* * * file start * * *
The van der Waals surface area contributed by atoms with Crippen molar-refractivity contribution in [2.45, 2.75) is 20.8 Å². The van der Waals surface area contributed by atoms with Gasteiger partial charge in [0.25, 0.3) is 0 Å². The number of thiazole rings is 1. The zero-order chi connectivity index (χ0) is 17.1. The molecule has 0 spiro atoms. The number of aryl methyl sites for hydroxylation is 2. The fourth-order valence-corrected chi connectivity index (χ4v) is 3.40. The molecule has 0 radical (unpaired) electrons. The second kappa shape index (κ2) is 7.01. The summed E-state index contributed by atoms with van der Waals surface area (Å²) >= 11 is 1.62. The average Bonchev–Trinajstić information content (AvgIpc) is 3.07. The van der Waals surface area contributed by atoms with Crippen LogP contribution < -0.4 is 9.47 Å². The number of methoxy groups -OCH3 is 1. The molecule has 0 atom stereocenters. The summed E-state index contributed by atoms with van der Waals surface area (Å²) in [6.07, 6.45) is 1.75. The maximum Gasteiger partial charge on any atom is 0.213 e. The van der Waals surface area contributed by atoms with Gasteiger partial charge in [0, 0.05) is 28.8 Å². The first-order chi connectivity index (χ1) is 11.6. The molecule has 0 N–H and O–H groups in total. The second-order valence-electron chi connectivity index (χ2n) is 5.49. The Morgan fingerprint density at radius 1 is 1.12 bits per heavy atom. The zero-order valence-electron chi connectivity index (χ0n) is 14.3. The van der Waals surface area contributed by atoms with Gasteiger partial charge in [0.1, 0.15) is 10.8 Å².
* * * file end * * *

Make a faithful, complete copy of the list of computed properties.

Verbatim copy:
The van der Waals surface area contributed by atoms with Crippen molar-refractivity contribution in [2.45, 2.75) is 20.8 Å². The van der Waals surface area contributed by atoms with Gasteiger partial charge in [0.25, 0.3) is 0 Å². The number of thiazole rings is 1. The zero-order chi connectivity index (χ0) is 17.1. The molecule has 0 spiro atoms. The number of aryl methyl sites for hydroxylation is 2. The fourth-order valence-corrected chi connectivity index (χ4v) is 3.40. The molecule has 0 radical (unpaired) electrons. The second kappa shape index (κ2) is 7.01. The summed E-state index contributed by atoms with van der Waals surface area (Å²) >= 11 is 1.62. The average Bonchev–Trinajstić information content (AvgIpc) is 3.07. The van der Waals surface area contributed by atoms with Crippen LogP contribution < -0.4 is 9.47 Å². The number of methoxy groups -OCH3 is 1. The molecule has 0 atom stereocenters. The summed E-state index contributed by atoms with van der Waals surface area (Å²) in [6.07, 6.45) is 1.75. The maximum Gasteiger partial charge on any atom is 0.213 e. The van der Waals surface area contributed by atoms with Gasteiger partial charge in [0, 0.05) is 28.8 Å². The first-order chi connectivity index (χ1) is 11.6. The molecule has 0 N–H and O–H groups in total. The second-order valence-electron chi connectivity index (χ2n) is 5.49. The Morgan fingerprint density at radius 1 is 1.12 bits per heavy atom. The zero-order valence-electron chi connectivity index (χ0n) is 14.3. The van der Waals surface area contributed by atoms with Gasteiger partial charge in [0.1, 0.15) is 10.8 Å².